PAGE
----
# Eigenvalues and eigenvectors/Introduction/Section

For a reflection at an axis in the plane, certain vectors behave particularly simply. The vectors on the axis are sent to themselves, and the vectors which are orthogonal to the axis are sent to their negatives. For all these vectors, the image under this linear mapping lies on the line spanned by these vectors. In the theory of eigenvalues and eigenvectors, we want to know whether, for a given linear mapping, there exist lines (one-dimensional linear subspaces), which are mapped to themselves. The goal is to find, for the linear mapping, a basis such that the describing matrix is quite simple. Here, an important application is to find solutions for a system of linear differential equations.

Let be a field, a -vector space and

a
linear mapping.
Then an element
, ,
is called an *eigenvector* of
(for the
eigenvalue
),
if

for some

holds.Let be a field, a -vector space and

a
linear mapping.
Then an element
is called an *eigenvalue* for , if there exists a vector
,
such that

Let be a field, a -vector space and

a linear mapping. For , we denote by

*eigenspace*of for the value .

Thus we allow arbitrary values
(not only eigenvalues)
in the definition of an eigenspace. The belongs to every eigenspace, though it is never an eigenvector. The linear subspace generated by an eigenvector is called an *eigenline*. We consider some easy examples over .

A linear mapping from to is the multiplication with a fixed number
(the *proportionality factor*).
Therefore, every number
is an
eigenvector
for the
eigenvalue
, and the
eigenspace
for this eigenvalue is the whole . Beside , there are no other eigenvalues, and all eigenspaces for
are .

A linear mapping from to is described by a -matrix with respect to the standard basis. We consider the eigenvalues for some elementary examples. A homothety is given as , with a scaling factor . Every vector is an eigenvector for the eigenvalue , and the eigenspace for this eigenvalue is the whole . Beside , there are no other eigenvalues, and all eigenspaces for are . The identity only has the eigenvalue .

The reflection at the -axis is described by the matrix . The eigenspace for the eigenvalue is the -axis, the eigenspace for the eigenvalue is the -axis. A vector with is not an eigenvector, since the equation

does not have a solution.

A plane rotation is described by a rotation matrix for the rotation angle , For , this is the identity, for , this is a half rotation, which is the reflection at the origin or the homothety with factor . For all other rotation angles, there is no line sent to itself, so that these rotations have no eigenvalue and no eigenvector (and all eigenspaces are ).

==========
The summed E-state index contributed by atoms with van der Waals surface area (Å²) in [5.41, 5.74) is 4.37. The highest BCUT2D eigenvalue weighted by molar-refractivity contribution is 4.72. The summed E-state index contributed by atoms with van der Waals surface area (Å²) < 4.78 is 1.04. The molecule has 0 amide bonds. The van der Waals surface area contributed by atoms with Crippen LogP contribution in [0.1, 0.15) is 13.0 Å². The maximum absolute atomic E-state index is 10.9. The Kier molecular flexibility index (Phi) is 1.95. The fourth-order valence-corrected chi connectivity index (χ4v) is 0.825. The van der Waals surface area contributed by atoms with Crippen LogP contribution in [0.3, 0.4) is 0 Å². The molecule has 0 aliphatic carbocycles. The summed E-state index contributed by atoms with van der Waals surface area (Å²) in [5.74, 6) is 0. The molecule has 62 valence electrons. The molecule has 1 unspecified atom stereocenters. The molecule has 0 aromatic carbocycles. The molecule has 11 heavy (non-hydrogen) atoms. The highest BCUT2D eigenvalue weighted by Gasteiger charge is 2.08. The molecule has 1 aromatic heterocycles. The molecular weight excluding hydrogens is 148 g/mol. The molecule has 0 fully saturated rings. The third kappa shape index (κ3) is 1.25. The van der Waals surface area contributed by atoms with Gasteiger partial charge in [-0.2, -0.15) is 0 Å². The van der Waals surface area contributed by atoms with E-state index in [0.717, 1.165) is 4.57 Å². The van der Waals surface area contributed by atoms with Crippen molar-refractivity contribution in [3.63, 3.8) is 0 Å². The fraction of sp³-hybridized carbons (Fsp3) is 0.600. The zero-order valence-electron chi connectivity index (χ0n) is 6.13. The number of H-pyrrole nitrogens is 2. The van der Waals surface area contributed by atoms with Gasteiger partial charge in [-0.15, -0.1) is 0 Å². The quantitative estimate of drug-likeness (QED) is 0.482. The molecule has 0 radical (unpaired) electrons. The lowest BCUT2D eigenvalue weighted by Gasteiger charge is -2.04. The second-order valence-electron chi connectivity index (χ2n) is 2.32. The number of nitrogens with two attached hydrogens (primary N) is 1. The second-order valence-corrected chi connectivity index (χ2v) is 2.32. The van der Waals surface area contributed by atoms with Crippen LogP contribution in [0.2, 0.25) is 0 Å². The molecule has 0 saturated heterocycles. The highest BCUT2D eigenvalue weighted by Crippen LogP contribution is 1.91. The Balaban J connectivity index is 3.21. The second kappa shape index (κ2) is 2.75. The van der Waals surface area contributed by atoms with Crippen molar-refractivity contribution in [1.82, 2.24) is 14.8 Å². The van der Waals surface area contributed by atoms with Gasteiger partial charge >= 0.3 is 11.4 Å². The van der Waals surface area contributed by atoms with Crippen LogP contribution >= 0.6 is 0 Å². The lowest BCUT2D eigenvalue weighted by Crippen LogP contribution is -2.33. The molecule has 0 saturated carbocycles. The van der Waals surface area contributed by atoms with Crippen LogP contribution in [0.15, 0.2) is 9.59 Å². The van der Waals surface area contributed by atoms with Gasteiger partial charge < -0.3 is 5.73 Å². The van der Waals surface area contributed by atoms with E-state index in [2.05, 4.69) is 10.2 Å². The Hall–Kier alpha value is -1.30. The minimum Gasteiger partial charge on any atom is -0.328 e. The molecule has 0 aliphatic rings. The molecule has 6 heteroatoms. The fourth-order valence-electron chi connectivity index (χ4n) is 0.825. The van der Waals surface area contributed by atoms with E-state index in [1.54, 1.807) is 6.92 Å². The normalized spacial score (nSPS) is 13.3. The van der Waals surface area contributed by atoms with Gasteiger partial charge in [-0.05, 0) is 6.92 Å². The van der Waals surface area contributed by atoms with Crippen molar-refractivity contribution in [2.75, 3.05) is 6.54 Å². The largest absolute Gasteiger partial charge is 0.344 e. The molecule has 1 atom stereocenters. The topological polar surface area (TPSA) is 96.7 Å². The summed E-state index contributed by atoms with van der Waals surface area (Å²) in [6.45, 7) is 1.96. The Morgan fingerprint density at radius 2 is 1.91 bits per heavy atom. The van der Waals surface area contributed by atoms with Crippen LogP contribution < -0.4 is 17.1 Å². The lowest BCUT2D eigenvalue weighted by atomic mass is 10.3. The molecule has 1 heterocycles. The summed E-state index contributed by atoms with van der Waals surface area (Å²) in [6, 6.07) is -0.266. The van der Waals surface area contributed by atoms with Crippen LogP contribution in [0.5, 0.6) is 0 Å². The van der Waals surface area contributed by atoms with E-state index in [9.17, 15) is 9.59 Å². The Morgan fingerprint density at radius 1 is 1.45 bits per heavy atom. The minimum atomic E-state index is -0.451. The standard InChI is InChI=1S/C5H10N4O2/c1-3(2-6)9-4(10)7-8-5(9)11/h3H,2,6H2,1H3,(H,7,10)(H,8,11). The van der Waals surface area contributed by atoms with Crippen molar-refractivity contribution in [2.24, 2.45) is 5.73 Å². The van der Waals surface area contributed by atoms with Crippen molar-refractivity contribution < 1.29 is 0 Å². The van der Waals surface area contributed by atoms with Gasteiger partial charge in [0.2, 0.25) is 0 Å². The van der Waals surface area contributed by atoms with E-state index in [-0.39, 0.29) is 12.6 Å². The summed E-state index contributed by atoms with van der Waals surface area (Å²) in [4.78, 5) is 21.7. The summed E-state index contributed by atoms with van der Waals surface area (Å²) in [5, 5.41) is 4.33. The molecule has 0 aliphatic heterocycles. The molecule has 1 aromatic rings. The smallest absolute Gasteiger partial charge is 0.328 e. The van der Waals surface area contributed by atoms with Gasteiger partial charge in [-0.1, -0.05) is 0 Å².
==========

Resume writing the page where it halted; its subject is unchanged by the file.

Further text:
Let be a field, a -vector space and

a

linear mapping. Then the following statements hold.- Every
eigenspace
is a linear subspace of .

- is an eigenvalue for , if and only if the eigenspace is not the nullspace.
- A vector , is an eigenvector for , if and only if .

### Proof

For matrices, we use the same concepts. If
is a linear mapping, and is a describing matrix with respect to a basis, then for an eigenvalue and an eigenvector
with corresponding coordinate tuple with respect to the basis, we have the relation

The describing matrix with respect to another basis satisfies, due to to fact, the relation , where is an invertible matrix. Let

denote the coordinate tuple with respect to the second basis. Then

i.e., the describing matrices have the same eigenvalues, but the coordinate tuples for the eigenvectors are different.

We consider the linear mapping

given by the diagonal matrix

The diagonal entries are the eigenvalues of , and the -th standard vector is a corresponding eigenvector. The eigenspaces are

These spaces are not if and only if equals one of the diagonal entries. The dimension of the eigenspace is given by the number how often the value occurs in the diagonal. The sum of all these dimension gives .

For an *orthogonal reflection* of , there exists an -dimensional linear subspace
,
which is fixed by the mapping and every vector orthogonal to is sent to its negative. If is a basis of and is a vector orthogonal to , then the reflection is described by the matrix

with respect to this basis.

We consider the linear mapping

given by the matrix

The question whether this mapping has eigenvalues, leads to the question whether there exists some , such that the equation

has a nontrivial solution . For a given , this is a linear problem and can be solved with the elimination algorithm. However, the question whether there exist eigenvalues at all, leads, due to the variable "eigenvalue parameter“ , to a nonlinear problem. The system of equations above is

For , we get , but the nullvector is not an eigenvector. Hence, suppose that . Both equations combined yield the condition

hence . But in , the number does not have a square root, therefore there is no solution, and that means that has no eigenvalues and no eigenvectors.

Now we consider the matrix as a real matrix, and look at the corresponding mapping

The same computations as above lead to the condition , and within the real numbers, we have the two solutions

For both values, we have now to find the eigenvectors. First, we consider the case , which yields the linear system

We write this as

and as

This system can be solved easily, the solution space has dimension one, and

is a basic solution.

For , we do the same steps, and the vector

is a basic solution. Thus over , the numbers and are eigenvalues, and the corresponding eigenspaces are